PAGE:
If you can’t join them, beat them. That’s the strategy behind a new political SuperPAC launched in May 2014 by Harvard economics professor Lawrence Lessig. The SuperPAC is named MayDay PAC.
Lessig—an outspoken critic of the negative impact of dark money on political campaigns—is fighting fire with fire by attempting to raise $12 million, which will ultimately be applied to five targeted Congressional races in the 2014 mid-term elections, yet to be chosen. Lessig wants to focus on candidates who are committed to campaign-finance reform. And, by the way, Lessig does, indeed, see the irony of the need to fight big-money’s influence by…raising big money.
According to Think Progress:
Lessig vows that 100 percent of the money will go to candidates who want to reform campaign finance, and all overhead costs will be paid by the directors. Lessig hopes to use the maritime and aeronautical distress signal, “mayday”, as a call to action to end the growing influence that the 1 percent holds over American politics. “Our democracy is held hostage by the funders of campaigns. We’re going to pay the ransom, and get it back,” Lessig said in the launch video. “We want to build a Super PAC big enough to end all Super PACs.”
Lessig’s effort comes as a response to recent U.S. Supreme Court rulings that opened the floodgates to unlimited and undisclosed campaign donations. Think Progress reports that the 2012 election broke records for outside spending on elections, with over $300 million spent by outside groups that do not have to disclose donor information. The 2014 election is likely to surpass even that sum.
On 2014 Senate elections alone, advertising spending is already 45 percent higher than the previous cycle — and nearly 60 percent of ads are funded by outside groups, according to an analysis by the Wesleyan Media Project. Over two-thirds of ads supporting Republican candidates were bankrolled by outside groups. Democrats are not far behind, with outside groups funding almost half of pro-Democrat ads.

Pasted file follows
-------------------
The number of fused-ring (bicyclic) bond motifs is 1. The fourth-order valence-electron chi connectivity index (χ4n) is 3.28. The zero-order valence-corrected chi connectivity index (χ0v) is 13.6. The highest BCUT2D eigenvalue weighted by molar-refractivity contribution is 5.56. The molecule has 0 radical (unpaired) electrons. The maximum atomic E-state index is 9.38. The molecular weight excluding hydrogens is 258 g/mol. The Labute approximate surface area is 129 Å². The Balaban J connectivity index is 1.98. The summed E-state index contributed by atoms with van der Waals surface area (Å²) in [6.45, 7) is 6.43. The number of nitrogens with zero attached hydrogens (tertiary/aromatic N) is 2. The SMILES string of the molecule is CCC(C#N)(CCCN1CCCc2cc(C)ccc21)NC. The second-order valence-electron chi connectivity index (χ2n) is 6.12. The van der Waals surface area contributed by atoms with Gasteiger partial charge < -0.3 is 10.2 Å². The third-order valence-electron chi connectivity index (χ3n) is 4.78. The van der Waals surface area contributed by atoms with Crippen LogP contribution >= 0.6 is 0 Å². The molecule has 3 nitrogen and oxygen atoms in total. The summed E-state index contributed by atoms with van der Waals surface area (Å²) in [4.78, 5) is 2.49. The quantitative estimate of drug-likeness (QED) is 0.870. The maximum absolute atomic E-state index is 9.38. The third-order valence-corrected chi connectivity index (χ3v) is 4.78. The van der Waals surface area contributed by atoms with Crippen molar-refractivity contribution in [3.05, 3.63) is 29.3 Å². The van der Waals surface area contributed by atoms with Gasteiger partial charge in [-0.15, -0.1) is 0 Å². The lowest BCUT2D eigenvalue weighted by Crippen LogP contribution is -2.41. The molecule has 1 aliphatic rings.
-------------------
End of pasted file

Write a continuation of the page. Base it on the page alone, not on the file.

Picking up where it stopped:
As reported by Moyers & Company, Lessig plans to raise funds using a two-tiered model: He hopes to appeal to a large pool of small donors as well as a smaller pool of deep-pocketed donors. When he launched Mayday PAC, he said that if $1 million was raised—via online crowdsourcing—by the end of May, whatever was raised would be matched by the larger contributors. If Mayday missed its goal, all money would be returned to donors.
The result was eye-popping. Mayday’s servers swooned under the volume of traffic from inspired small donors, and the SuperPAC took in $1 million in its first two weeks. Lessig plans to release the names of the initial donors at the end of May. He has said that their participation reveals an across-the-spectrum interest in reforming campaign finance. Later in 2014, he will begin the second phase of the crowdsourcing drive, seeking the next $6 million dollars.
It remains to be seen whether Mayday PAC can exert significant influence on an election landscape addicted to deep-pocketed, often anonymous donors. But if Lessig can pull this off, he will have accomplished something—in partnership with grassroots America—that Congress and the courts have been unable—and unwilling—to do.